This chapter also reminded me that not only can sensation be culturally patterned but so can perception. Individuals living in different cultures may be culturally patterned to select, organize, process, and interpret information in different ways. Studies conducted by Segall, Campbell, and Herskovits (1963), using the Muller-Lyer Illusion test, reveal that there are cultural effects on the visual perception of optical illusions. Furthermore, another study conducted in 2009 by Ishi, et. al., researchers showed Japanese and American students images of familiar objects as wholes and as fragmented parts to determine if there are differences in analytical versus holistic perception. Findings show that American students were better able to identify the objects in the fragmented conditions when compared to the Japanese students. Researchers believe that this may be a reflection of American “individualistic” culture versus Japanese “holistic” or “collective” culture. These findings also coincide with what Downey presented in this chapter. It is important to acknowledge that visual perception is not natural, but rather cultural. Similarly, proprioception is also culturally mediated.

Questions to Ponder:

  1. Can you think of anything that is completely void of culture or not modulated by culture?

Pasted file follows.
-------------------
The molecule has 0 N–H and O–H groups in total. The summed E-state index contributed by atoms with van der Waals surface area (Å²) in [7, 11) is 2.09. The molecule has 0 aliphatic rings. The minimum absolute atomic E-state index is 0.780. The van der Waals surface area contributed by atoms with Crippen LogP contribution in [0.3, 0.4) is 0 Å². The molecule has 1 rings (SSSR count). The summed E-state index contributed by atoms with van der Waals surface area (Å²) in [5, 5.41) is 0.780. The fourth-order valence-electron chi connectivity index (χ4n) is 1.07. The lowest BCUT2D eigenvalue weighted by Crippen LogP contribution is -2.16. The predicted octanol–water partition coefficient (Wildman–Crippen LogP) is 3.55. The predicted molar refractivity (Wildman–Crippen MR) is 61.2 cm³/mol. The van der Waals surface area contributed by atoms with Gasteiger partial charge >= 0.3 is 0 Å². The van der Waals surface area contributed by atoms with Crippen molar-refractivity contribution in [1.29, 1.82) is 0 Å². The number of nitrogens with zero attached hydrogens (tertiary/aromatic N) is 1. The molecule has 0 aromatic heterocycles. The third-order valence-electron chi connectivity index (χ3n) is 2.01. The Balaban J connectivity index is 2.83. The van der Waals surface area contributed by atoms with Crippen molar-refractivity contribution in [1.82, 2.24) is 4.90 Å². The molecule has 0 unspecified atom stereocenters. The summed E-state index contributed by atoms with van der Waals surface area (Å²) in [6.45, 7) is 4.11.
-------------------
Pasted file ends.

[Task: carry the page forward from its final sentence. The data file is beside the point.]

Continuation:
2. What are some other examples of biological systems that were previously thought to be devoid of cultural influence?
  3. Can you think of a neurological study we can conduct to determine neurological similarities and differences between different culture’s vestibular dispositions?
  4. While understanding how culture impacts nature and vice versa, what dangers could we face when we begin to place cultural emphasis on differences?
  5. Can viewing biological systems in light of cultural influence cause for an increase in the categorization of people into groups, thereby creating harmful cultural constructions like race?

 

Further Reading:

Hay, M. Cameron. “Memory and Medicine.” In The Encultured Brain, D. Lende and G.   Downey, eds. (2012): 141-168. Cambridge: MIT.

Ishii, Keiko, Takafumi Tsukasaki, and Shinobu Kitayama. “Culture and visual perception: Does perceptual inference depend on  culture?” Japanese Psychological Research 51,2 (2009): 103-109.

Segall, Marshall H., Donald T. Campbell, and Melville J. Herskovits. “Cultural differences in the perception of geometric illusions.” Science 139,3556 (1963): 769-771.